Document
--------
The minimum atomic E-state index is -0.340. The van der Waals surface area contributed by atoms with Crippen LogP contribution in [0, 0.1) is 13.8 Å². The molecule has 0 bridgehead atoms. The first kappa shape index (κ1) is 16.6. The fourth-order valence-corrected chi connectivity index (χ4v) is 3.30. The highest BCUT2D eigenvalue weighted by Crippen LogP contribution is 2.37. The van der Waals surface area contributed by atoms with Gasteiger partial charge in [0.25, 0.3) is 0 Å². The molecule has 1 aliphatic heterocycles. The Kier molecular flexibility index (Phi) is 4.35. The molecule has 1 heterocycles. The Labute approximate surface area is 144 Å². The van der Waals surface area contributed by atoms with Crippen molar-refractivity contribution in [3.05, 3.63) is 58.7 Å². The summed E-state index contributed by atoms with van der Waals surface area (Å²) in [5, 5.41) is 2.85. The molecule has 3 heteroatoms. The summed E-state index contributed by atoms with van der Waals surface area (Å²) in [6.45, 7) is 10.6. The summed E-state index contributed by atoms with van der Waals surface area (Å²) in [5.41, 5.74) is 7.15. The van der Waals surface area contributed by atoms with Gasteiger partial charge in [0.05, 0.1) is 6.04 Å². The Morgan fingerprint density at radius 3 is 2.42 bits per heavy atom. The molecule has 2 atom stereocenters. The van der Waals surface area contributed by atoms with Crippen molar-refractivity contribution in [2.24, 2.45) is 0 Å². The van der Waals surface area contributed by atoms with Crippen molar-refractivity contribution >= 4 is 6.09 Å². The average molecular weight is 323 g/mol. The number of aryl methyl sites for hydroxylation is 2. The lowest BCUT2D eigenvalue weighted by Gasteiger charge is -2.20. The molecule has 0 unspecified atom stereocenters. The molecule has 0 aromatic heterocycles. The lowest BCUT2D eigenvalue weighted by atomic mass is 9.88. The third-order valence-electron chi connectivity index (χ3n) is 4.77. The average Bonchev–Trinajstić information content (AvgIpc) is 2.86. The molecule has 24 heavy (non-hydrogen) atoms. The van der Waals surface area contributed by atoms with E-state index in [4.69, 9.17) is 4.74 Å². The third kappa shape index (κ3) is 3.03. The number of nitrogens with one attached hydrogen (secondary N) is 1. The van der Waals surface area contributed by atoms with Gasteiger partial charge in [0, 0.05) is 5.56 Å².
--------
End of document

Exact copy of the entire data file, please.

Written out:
The minimum atomic E-state index is -0.340. The van der Waals surface area contributed by atoms with Crippen LogP contribution in [0, 0.1) is 13.8 Å². The molecule has 0 bridgehead atoms. The first kappa shape index (κ1) is 16.6. The fourth-order valence-corrected chi connectivity index (χ4v) is 3.30. The highest BCUT2D eigenvalue weighted by Crippen LogP contribution is 2.37. The van der Waals surface area contributed by atoms with Gasteiger partial charge in [0.25, 0.3) is 0 Å². The molecule has 1 aliphatic heterocycles. The Kier molecular flexibility index (Phi) is 4.35. The molecule has 1 heterocycles. The Labute approximate surface area is 144 Å². The van der Waals surface area contributed by atoms with Crippen molar-refractivity contribution in [3.05, 3.63) is 58.7 Å². The summed E-state index contributed by atoms with van der Waals surface area (Å²) in [5, 5.41) is 2.85. The molecule has 3 heteroatoms. The summed E-state index contributed by atoms with van der Waals surface area (Å²) in [6.45, 7) is 10.6. The summed E-state index contributed by atoms with van der Waals surface area (Å²) in [5.41, 5.74) is 7.15. The van der Waals surface area contributed by atoms with Gasteiger partial charge in [0.05, 0.1) is 6.04 Å². The Morgan fingerprint density at radius 3 is 2.42 bits per heavy atom. The molecule has 2 atom stereocenters. The van der Waals surface area contributed by atoms with Crippen molar-refractivity contribution in [2.24, 2.45) is 0 Å². The van der Waals surface area contributed by atoms with Crippen molar-refractivity contribution >= 4 is 6.09 Å². The average molecular weight is 323 g/mol. The number of aryl methyl sites for hydroxylation is 2. The lowest BCUT2D eigenvalue weighted by Gasteiger charge is -2.20. The molecule has 0 unspecified atom stereocenters. The molecule has 0 aromatic heterocycles. The lowest BCUT2D eigenvalue weighted by atomic mass is 9.88. The third-order valence-electron chi connectivity index (χ3n) is 4.77. The average Bonchev–Trinajstić information content (AvgIpc) is 2.86. The molecule has 24 heavy (non-hydrogen) atoms. The van der Waals surface area contributed by atoms with E-state index in [4.69, 9.17) is 4.74 Å². The third kappa shape index (κ3) is 3.03. The number of nitrogens with one attached hydrogen (secondary N) is 1. The van der Waals surface area contributed by atoms with Gasteiger partial charge in [0, 0.05) is 5.56 Å².